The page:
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Lying about flying: the efficacy of the information protocol and model statement for detecting deceit

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Lying about flying: the efficacy of the information protocol and model statement for detecting deceit. / Vrij, Aldert; Leal, Sharon; Deeb, Haneen; Chan, Stephanie; Khader, Majeed; Xiau‐Ting, Chai; Chin, Jeffery.

In: Applied Cognitive Psychology, 06.11.2019.

Research output: Contribution to journalArticle

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Vrij, Aldert ; Leal, Sharon ; Deeb, Haneen ; Chan, Stephanie ; Khader, Majeed ; Xiau‐Ting, Chai ; Chin, Jeffery. / Lying about flying: the efficacy of the information protocol and model statement for detecting deceit. In: Applied Cognitive Psychology. 2019.

Bibtex

@article{86a4115e973948fe89ecb490330ccdfe,
title = "Lying about flying: the efficacy of the information protocol and model statement for detecting deceit",
abstract = "Due to time constraints interviews aimed to detect deception in airport settings should be brief and veracity assessments should be made in real time. In two experiments carried out in the departure hall of an international airport, truth tellers were asked to report truthfully their forthcoming trip, whereas liars were asked to lie about the purpose of their trip. In Experiment 1 we examined five verbal cues we thought had potential to discriminate truth tellers from liars in short airport interviews: Elaboration in disclosing information, checkable details, how many people are aware of the trip, complications, and plausibility. In Experiment 2 we attempted to improve the interview protocol by adding a second interview phase in which we introduced an Information Protocol and Model Statement. All five cues differentiated truth tellers from liars in both experiments but the Information Protocol and Model Statement did not enhance these differences.",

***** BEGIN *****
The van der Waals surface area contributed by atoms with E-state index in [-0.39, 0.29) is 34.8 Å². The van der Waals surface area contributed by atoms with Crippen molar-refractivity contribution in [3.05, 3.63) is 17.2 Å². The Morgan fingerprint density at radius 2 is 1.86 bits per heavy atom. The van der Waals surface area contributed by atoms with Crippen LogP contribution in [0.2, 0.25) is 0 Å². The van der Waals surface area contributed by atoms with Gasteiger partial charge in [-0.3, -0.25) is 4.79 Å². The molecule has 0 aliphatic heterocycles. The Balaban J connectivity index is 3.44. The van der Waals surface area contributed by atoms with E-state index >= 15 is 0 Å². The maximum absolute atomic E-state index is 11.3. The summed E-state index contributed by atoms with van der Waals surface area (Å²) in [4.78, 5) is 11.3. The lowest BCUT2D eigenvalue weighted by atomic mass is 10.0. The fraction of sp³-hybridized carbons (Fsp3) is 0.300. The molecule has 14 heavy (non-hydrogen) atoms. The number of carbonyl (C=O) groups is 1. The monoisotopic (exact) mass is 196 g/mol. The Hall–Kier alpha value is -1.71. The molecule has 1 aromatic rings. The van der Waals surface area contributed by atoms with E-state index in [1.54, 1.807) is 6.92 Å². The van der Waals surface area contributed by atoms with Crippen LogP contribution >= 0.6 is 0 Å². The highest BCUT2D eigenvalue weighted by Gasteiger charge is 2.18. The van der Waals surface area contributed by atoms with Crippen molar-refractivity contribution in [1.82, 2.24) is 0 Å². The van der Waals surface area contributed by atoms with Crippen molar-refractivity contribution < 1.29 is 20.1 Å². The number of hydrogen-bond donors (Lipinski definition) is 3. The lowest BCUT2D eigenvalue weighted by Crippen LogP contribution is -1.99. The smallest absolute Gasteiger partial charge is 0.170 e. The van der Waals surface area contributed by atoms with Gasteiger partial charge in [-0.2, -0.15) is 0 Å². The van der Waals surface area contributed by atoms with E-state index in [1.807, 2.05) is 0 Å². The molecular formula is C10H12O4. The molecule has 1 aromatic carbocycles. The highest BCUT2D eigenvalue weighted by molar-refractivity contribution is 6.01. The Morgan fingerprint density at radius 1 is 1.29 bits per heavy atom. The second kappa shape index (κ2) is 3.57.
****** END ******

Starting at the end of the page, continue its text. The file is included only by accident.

author = "Aldert Vrij and Sharon Leal and Haneen Deeb and Stephanie Chan and Majeed Khader and Chai Xiau‐Ting and Jeffery Chin",
year = "2019",
month = "11",
day = "6",
doi = "10.1002/acp.3614",
language = "English",
journal = "Applied Cognitive Psychology",
issn = "0888-4080",
publisher = "John Wiley and Sons Ltd",

}

RIS

TY - JOUR

T1 - Lying about flying: the efficacy of the information protocol and model statement for detecting deceit

AU - Vrij, Aldert

AU - Leal, Sharon

AU - Deeb, Haneen

AU - Chan, Stephanie

AU - Khader, Majeed

AU - Xiau‐Ting, Chai

AU - Chin, Jeffery

PY - 2019/11/6

Y1 - 2019/11/6

N2 - Due to time constraints interviews aimed to detect deception in airport settings should be brief and veracity assessments should be made in real time. In two experiments carried out in the departure hall of an international airport, truth tellers were asked to report truthfully their forthcoming trip, whereas liars were asked to lie about the purpose of their trip. In Experiment 1 we examined five verbal cues we thought had potential to discriminate truth tellers from liars in short airport interviews: Elaboration in disclosing information, checkable details, how many people are aware of the trip, complications, and plausibility. In Experiment 2 we attempted to improve the interview protocol by adding a second interview phase in which we introduced an Information Protocol and Model Statement. All five cues differentiated truth tellers from liars in both experiments but the Information Protocol and Model Statement did not enhance these differences.

AB - Due to time constraints interviews aimed to detect deception in airport settings should be brief and veracity assessments should be made in real time. In two experiments carried out in the departure hall of an international airport, truth tellers were asked to report truthfully their forthcoming trip, whereas liars were asked to lie about the purpose of their trip. In Experiment 1 we examined five verbal cues we thought had potential to discriminate truth tellers from liars in short airport interviews: Elaboration in disclosing information, checkable details, how many people are aware of the trip, complications, and plausibility. In Experiment 2 we attempted to improve the interview protocol by adding a second interview phase in which we introduced an Information Protocol and Model Statement. All five cues differentiated truth tellers from liars in both experiments but the Information Protocol and Model Statement did not enhance these differences.

U2 - 10.1002/acp.3614

DO - 10.1002/acp.3614

M3 - Article

JO - Applied Cognitive Psychology

JF - Applied Cognitive Psychology

SN - 0888-4080

ER -

ID: 16131946